Wednesday, September 02, 2009

health care reform and the budgetary death trap

The talk the of the day seems to be that Obama's prepared to jettison the public option.  This is an enormous mistake, to begin with, Survey USA recently found 77% of the public supporting the public option.  Even for Senators like Landrieu, whose electoral fears are understandable, the public option is not going to be electorally dangerous, support for any bill with or without a public option might be since public opposition to health care is overwhelmingly based on misconceptions about the proposals.  This is evidently driven by whip counts rather than the nature of the public debate, since no real conversation about the public option has even begun for the most part.

The deal is that I have a hard time believing either of two things, that any health care bill that achieves universal coverage has 60 votes in the Senate, and that the public option does not have 51.  Therefore, either way we're at the point of either magically and suddenly re-framing the way cloture votes are perceived (infinitely unlikely), or we get a new Senator from Massachusetts and convince all the Dems to vote to end debate regardless of their position on the legislation itself (still unlikely but a little more plausible than the first), or budget reconciliation.  In all of those scenarios we should actually only need 51 votes for the public option, which again, I have a hard time believing doesn't exist.

This is just flatly bad policy, the public option is the only force under the proposed bills that has any ability to significantly lower health care costs, by creating a strong, nonprofit competitor to insurance companies that can deliver health insurance with very low administrative costs.  Without that public option we do get improvement, but we get a budgetary mess (ironic given that the conservative Democrats opposing the public option claim to be so concerned about the budget deficit).  What we end up with without a public option is some network of subsidies and mandates within a government regulated private insurance exchange, this brings us to near universal coverage, which is good, and there is some reason to believe that it might lower costs marginally, while Hawaii's employer mandate has some major problems, it has managed to hold costs under the national average.  So its not out of the realm of possibilities that the growth in health care costs might be kept down just by dramatically reducing the number of uninsured, but there's no mechanism to force the insurance market to lower premiums and to keep administrative costs (and profits) down.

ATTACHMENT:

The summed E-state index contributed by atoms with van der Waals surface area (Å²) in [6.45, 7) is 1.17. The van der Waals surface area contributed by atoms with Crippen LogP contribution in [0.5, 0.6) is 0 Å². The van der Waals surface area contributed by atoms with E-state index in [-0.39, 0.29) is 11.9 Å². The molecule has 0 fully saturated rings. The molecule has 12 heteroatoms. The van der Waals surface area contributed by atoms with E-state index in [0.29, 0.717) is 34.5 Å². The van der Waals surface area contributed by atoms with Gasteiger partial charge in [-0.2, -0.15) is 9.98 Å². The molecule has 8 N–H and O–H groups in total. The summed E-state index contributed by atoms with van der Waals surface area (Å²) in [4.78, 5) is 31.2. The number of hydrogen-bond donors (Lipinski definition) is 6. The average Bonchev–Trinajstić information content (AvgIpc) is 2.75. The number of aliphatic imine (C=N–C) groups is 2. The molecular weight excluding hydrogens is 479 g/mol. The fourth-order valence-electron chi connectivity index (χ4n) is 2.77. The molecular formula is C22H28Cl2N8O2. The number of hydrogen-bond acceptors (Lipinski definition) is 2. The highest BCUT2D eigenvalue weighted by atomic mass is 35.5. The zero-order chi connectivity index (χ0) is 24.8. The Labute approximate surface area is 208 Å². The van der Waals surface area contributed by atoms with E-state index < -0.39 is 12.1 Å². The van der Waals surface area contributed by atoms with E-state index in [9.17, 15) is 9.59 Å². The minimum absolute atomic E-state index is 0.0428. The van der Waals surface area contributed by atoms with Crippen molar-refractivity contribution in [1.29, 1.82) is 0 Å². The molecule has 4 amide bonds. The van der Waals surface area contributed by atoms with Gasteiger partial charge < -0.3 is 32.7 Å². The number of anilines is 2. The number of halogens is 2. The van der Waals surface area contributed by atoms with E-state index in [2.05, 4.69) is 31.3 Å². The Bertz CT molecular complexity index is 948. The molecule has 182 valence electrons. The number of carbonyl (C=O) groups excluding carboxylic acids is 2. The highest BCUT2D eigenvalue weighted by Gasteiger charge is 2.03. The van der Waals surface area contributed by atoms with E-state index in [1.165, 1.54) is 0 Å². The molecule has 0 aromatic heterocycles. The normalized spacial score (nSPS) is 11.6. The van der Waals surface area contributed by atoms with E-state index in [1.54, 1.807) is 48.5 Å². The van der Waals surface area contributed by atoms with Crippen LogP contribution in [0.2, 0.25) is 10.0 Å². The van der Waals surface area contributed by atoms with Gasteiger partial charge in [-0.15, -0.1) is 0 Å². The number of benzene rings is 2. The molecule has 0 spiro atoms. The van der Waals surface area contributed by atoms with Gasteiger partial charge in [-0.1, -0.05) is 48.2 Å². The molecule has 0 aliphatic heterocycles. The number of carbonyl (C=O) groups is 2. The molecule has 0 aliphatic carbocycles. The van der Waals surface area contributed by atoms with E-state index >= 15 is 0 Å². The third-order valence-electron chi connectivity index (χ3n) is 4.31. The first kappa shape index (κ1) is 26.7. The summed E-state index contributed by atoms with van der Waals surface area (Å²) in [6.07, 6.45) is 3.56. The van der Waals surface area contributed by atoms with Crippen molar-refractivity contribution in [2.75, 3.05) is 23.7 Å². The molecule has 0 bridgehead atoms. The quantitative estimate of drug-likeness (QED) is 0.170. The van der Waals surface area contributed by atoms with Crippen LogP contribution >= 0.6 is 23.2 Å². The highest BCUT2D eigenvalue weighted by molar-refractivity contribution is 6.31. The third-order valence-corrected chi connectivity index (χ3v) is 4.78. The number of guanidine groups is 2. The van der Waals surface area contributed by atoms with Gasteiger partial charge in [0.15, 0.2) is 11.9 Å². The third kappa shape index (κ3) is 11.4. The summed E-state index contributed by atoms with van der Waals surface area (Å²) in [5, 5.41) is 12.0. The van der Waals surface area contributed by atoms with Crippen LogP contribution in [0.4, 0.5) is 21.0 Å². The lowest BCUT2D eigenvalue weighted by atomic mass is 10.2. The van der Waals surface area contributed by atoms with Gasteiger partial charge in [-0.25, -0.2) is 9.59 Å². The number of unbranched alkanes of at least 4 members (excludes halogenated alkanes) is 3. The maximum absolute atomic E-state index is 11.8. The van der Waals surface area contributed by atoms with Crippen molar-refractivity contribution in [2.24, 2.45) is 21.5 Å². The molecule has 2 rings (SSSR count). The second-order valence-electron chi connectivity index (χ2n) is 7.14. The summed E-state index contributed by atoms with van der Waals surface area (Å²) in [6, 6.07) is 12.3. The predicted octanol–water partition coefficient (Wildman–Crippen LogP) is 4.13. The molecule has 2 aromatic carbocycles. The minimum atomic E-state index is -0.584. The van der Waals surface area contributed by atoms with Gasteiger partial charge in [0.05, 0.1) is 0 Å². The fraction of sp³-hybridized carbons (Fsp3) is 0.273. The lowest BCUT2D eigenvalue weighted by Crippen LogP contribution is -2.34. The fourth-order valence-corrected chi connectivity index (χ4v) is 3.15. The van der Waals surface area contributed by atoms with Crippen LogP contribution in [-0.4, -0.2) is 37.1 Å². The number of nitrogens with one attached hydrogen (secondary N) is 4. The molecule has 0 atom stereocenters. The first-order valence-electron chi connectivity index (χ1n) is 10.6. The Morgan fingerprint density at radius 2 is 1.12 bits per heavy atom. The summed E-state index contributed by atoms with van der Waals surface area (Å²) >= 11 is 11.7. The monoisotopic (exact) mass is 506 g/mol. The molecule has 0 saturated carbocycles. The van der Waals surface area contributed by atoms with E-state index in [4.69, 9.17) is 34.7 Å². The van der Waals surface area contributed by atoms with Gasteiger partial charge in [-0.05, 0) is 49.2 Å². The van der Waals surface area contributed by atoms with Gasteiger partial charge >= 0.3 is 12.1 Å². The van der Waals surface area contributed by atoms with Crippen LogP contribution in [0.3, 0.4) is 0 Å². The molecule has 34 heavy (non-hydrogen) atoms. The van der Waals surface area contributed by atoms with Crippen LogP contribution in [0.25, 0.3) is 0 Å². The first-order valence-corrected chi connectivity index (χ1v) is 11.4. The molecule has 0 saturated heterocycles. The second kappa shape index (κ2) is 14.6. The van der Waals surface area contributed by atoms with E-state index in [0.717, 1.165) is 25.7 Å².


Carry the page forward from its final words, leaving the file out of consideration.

Jacob Hacker has a very good article on this in which he compares Medicare Advantage to the traditional government run medicare program, and finds that traditional medicare has far lower administrative costs.

the Congressional Budget Office (CBO) has found that administrative costs under the public Medicare plan are less than 2 percent of expenditures, compared with approximately 11 percent of spending by private plans under Medicare Advantage. This is a near perfect “apples to apples” comparison of administrative costs, because the public Medicare plan and Medicare Advantage plans are operating under similar rules and treating the same population.
Hacker's example is even in a competitive market in which the Medicare Advantage private plans have to compete with traditional Medicare, and traditional Medicare delivers much lower administrative costs.  Some studies have challenged the assertion that Medicare is far more efficient than private insurance by deducting taxes from private insurance's non-delivery (normally referred to as administrative) costs.  There's a point to be made here regarding taxes, I'll grant that one, but to give them profits misses the entire point.  How we concluded as a society that my health should be an item that other people can profit on is beyond me.  Profits are a big part of the problem, and I'm more than happy to allow them to take a hit by trying to compete with a nonprofit government provided option, that hit is a part of where savings to the public will occur.  Without that hit, and without the public option being able to take steps to lower its costs (negotiating drug prices, pegging rates to medicare...) the public is going to take a major budgetary hit somewhere down the road.  One of the reasons we're talking about this is that health care costs will force Medicare and Medicaid spending to double over the next 30 years.  We need some force in the market to force costs down significantly, and subsidizing private insurers to cover people at 400% of the poverty level will only increase Federal health care expenditures unless something forces costs down.

Reform is good, period, having nearly 50 million Americans uninsured is unacceptable, but reform that fails to really address rising costs is just begging for trouble, its a huge mistake for Obama to abandon the public option, hopefully these rumors will not turn out to be true.  Furthermore, if he announces this in front of the AFL-CIO as is rumored, he's going to get destroyed, as well he should, its a terrible idea.

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